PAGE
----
Properties of long‐term cultures of hepatocytes isolated from nutritionally maintained adult rats treated in vivo for 8–12 days with ethanol to achieve blood levels of 200–220 mg ethanol/dl (experimental group) and from isocalorically maintained mock‐treated (control) rats were compared. Two kinds of treatment protocols were used: intragastric intubation or inhalation chambers. Similar results were observed with cultured cells obtained from either protocol. Hepatocytes in ‘monolayers’ from both animal groups showed unimpaired proliferative responses with respect to (a) cell multiplication and DNA synthesis rates during an asynchronous 12‐day growth cycle and (b) proliferogenic peptides [insulin, glucagon, and epidermal growth factor (EGF)] that reinitiate DNA synthesis parasynchronously during late stationary phase (days 12–13). Quantitative differences in [3H]leucine uptake into total proteins (cellular plus ‘secreted’) were not detected during the growth cycle. However, during stationary phase (days 8–12), 25%‐75% less [3H]leucine‐labeled albumin was released into culture fluids by hepatocytes from experimental livers than by hepatocytes from control livers. More pronounced differences were seen when albumin in the same culture fluids was measured by radioimmunoassay in contrast to measurements of [3H]leucine‐labeled albumin in these fluids. The defect was reversible since it was not seen in stationary‐phase hepatocyte cultures prepared from rats withdrawn more than 7 days from ethanol treatment whose blood alcohol levels had fallen to 0 mg ethanol/dl. These findings are consistent with the hypothesis that, with respect to albumin production by hepatocytes, chronic ethanol exposure induces a specific but reversible ‘defect’. Because this defect is not seen in short‐term hepatocyte cultures, long‐term cultures should facilitate attempts to understand the molecular and cellular causes of this functional impairment.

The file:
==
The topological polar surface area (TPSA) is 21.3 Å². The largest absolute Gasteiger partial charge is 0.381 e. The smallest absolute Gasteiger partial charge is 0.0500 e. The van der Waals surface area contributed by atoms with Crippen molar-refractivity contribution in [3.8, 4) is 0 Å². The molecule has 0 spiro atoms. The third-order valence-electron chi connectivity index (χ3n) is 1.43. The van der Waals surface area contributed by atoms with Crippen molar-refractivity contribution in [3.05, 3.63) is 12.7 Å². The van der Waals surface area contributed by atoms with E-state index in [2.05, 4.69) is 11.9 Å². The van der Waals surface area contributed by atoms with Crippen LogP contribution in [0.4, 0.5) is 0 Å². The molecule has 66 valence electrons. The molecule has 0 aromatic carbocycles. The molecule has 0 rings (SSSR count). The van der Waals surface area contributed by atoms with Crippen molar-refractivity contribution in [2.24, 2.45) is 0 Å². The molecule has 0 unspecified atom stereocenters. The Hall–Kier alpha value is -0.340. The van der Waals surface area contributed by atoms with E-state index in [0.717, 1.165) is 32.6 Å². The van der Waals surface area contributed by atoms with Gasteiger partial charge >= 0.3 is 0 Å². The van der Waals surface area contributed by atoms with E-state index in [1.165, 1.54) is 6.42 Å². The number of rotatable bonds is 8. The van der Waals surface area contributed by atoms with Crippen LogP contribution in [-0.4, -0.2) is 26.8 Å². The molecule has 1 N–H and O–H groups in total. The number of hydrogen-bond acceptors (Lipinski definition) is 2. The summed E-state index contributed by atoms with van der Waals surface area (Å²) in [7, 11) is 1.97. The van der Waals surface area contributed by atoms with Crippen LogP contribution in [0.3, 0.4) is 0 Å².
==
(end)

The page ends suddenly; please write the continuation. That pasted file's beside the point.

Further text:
|Number of pages
|Alcoholism: Clinical and Experimental Research
|Published - Jan 1982